George W. Bush Donated to Nephew's Campaign and 2 Leading Trump Critics Last Year

As to whether President Bush's contributions were motivated by Trump, his spokesman says wryly: "Trump isn't running for House or Senate, I don't think"

Former U.S. President George W. Bush
George W. Bush. Photo: Richard Rodriguez/Getty Images

Former President George W. Bush made several campaign donations in 2021 — according to his spokesman and finance records released Monday — and some of them went to notable Republicans who voted in favor of removing Donald Trump.

Bush, who has a long history of donating to Republican candidates through the years, gave a maximum individual contribution of $5,800 to Wyoming Rep. Liz Cheney — the daughter of Bush's vice president, Dick Cheney, and one of the loudest voices among the minority of anti-Trump Republicans — in October, according to FEC filings reported on by Politico.

Another donation, for $2,900, went to Alaska Sen. Lisa Murkowski. She, like Cheney, voted against Trump in the wake of the Jan. 6, 2021, Capitol riots.

Cheney voted to impeach Trump in the House of Representatives; Murkowski voted to convict at Trump's Senate trial, along with six other Republicans. Trump was acquitted.

Both Cheney and Murkowski are up for re-election and face Republican challengers, some of whom Trump himself has endorsed.

A spokesman for Bush tells PEOPLE he also donated to Glenn Youngkin, the newly elected governor of Virginia, and nephew George P. Bush, who is running to be Texas' attorney general. (The spokesman said he did not have additional details on hand about those contributions.)

Unlike Cheney and Murkowski, Youngkin and the younger Bush are more aligned with former President Trump.

As to whether President Bush's contributions were motivated by Trump, his spokesman notes, wryly: "Trump isn't running for House or Senate, I don't think."

Lisa Murkowski
Lisa Murkowski. Amanda Andrade-Rhoades/Bloomberg via Getty Images

While former President Bush has largely held back from talking politics since leaving office in 2009, he strongly condemned the violence and unrest of the Capitol riots last year, when Trump supporters stormed the building, interrupting the certification of Joe Biden's election win.

In a statement provided to PEOPLE as the riots unfolded, Bush said, "Laura and I are watching the scenes of mayhem unfolding at the seat of our Nation's government in disbelief and dismay. It is a sickening and heartbreaking sight. This is how election results are disputed in a banana republic — not our democratic republic."

Continued the former president, "I am appalled by the reckless behavior of some political leaders since the election and by the lack of respect shown today for our institutions, our traditions, and our law enforcement."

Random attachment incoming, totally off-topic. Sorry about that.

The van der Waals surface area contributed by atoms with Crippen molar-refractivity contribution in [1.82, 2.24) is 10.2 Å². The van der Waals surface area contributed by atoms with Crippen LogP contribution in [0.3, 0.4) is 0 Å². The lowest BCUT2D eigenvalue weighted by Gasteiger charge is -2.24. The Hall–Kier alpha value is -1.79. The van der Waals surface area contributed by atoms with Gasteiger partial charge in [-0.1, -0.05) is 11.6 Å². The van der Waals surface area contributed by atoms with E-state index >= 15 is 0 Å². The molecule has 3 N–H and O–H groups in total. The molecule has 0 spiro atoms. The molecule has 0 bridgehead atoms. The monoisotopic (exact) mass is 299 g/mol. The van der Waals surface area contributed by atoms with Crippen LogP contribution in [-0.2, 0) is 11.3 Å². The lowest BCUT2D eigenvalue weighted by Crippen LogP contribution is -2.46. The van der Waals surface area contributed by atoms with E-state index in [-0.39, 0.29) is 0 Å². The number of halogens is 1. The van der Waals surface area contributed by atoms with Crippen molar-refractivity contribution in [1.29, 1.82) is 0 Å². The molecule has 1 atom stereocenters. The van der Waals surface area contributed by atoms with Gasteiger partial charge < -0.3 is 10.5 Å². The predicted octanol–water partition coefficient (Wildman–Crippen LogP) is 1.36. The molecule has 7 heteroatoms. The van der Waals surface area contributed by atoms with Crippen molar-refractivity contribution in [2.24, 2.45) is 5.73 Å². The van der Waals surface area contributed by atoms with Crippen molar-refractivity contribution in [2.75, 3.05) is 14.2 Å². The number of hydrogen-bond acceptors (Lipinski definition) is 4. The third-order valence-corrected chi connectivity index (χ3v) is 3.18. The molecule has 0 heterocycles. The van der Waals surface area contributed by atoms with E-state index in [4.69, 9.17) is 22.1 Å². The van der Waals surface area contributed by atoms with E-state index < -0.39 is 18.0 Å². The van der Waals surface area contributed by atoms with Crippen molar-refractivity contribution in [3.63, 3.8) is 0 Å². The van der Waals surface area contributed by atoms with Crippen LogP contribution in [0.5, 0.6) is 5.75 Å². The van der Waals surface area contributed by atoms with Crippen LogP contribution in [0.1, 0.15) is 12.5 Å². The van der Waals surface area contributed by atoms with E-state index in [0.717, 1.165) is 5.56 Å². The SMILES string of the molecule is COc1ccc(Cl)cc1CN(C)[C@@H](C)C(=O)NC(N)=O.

Following the riots, Murkowski became the first GOP lawmaker to call for Trump to step down, saying in an interview with the Anchorage Daily News, "I want him to resign. I want him out. He has caused enough damage."

"I think he should leave. He said he's not going to show up. He's not going to appear at the inauguration. He hasn't been focused on what is going on with COVID. He's either been golfing or he's been inside the Oval Office fuming and throwing every single person who has been loyal and faithful to him under the bus, starting with the vice president," she continued.

Liz Cheney
Rep. Liz Cheney. Caroline Brehman/CQ-Roll Call, Inc via Getty

Cheney has been vocally critical of Trump's behavior around the riots, even after her own party ousted her from a House leadership role after her vote to impeach the former president.

She had been the No. 3 Republican in the House and was only one of 10 Republicans who voted in favor of a second impeachment for Trump in the final days of his presidency, in response to his conduct around the insurrection. He has denied wrongdoing but praised the rioters while they were at the Capitol while also urging them to leave.

"If we minimize what happened on Jan. 6 and if we appease it, then we will be in a situation where every election cycle, you could potentially have another constitutional crisis," Cheney has said.

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Cheney — who was also censured by the Republican party in her home state in a largely symbolic move last year — is now one of two Republican lawmakers serving on the House committee investigating the Jan. 6 attack.

After her appointment, Cheney said she was "honored to serve," adding that "our oath to the Constitution must be above partisan politics."

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